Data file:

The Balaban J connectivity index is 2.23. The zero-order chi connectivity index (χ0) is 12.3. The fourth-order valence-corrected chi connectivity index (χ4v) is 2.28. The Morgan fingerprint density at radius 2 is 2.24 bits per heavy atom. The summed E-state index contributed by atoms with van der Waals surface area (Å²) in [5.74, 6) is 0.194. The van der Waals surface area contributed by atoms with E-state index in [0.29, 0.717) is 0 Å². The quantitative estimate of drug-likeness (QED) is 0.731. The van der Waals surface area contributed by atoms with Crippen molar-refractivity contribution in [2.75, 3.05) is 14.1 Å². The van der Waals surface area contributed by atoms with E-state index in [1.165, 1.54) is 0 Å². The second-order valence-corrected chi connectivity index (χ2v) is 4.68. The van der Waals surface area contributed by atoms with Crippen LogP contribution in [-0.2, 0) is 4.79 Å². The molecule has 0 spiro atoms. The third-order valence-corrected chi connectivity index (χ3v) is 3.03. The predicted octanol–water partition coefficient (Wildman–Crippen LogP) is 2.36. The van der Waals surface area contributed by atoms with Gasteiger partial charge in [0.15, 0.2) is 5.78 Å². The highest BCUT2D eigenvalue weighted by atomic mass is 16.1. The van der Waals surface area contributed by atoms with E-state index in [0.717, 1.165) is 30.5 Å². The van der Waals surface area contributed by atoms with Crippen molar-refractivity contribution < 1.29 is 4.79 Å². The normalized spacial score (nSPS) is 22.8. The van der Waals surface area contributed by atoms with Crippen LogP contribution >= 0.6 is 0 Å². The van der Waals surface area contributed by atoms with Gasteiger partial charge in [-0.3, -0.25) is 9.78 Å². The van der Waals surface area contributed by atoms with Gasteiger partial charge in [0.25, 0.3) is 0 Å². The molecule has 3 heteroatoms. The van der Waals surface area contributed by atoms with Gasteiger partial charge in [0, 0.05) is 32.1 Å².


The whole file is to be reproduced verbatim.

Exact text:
The Balaban J connectivity index is 2.23. The zero-order chi connectivity index (χ0) is 12.3. The fourth-order valence-corrected chi connectivity index (χ4v) is 2.28. The Morgan fingerprint density at radius 2 is 2.24 bits per heavy atom. The summed E-state index contributed by atoms with van der Waals surface area (Å²) in [5.74, 6) is 0.194. The van der Waals surface area contributed by atoms with E-state index in [0.29, 0.717) is 0 Å². The quantitative estimate of drug-likeness (QED) is 0.731. The van der Waals surface area contributed by atoms with Crippen molar-refractivity contribution in [2.75, 3.05) is 14.1 Å². The van der Waals surface area contributed by atoms with E-state index in [1.165, 1.54) is 0 Å². The second-order valence-corrected chi connectivity index (χ2v) is 4.68. The van der Waals surface area contributed by atoms with Crippen LogP contribution in [-0.2, 0) is 4.79 Å². The molecule has 0 spiro atoms. The third-order valence-corrected chi connectivity index (χ3v) is 3.03. The predicted octanol–water partition coefficient (Wildman–Crippen LogP) is 2.36. The van der Waals surface area contributed by atoms with Gasteiger partial charge in [0.15, 0.2) is 5.78 Å². The highest BCUT2D eigenvalue weighted by atomic mass is 16.1. The van der Waals surface area contributed by atoms with E-state index in [0.717, 1.165) is 30.5 Å². The van der Waals surface area contributed by atoms with Crippen molar-refractivity contribution < 1.29 is 4.79 Å². The normalized spacial score (nSPS) is 22.8. The van der Waals surface area contributed by atoms with Crippen LogP contribution >= 0.6 is 0 Å². The van der Waals surface area contributed by atoms with Gasteiger partial charge in [-0.3, -0.25) is 9.78 Å². The van der Waals surface area contributed by atoms with Gasteiger partial charge in [0.25, 0.3) is 0 Å². The molecule has 3 heteroatoms. The van der Waals surface area contributed by atoms with Gasteiger partial charge in [0, 0.05) is 32.1 Å².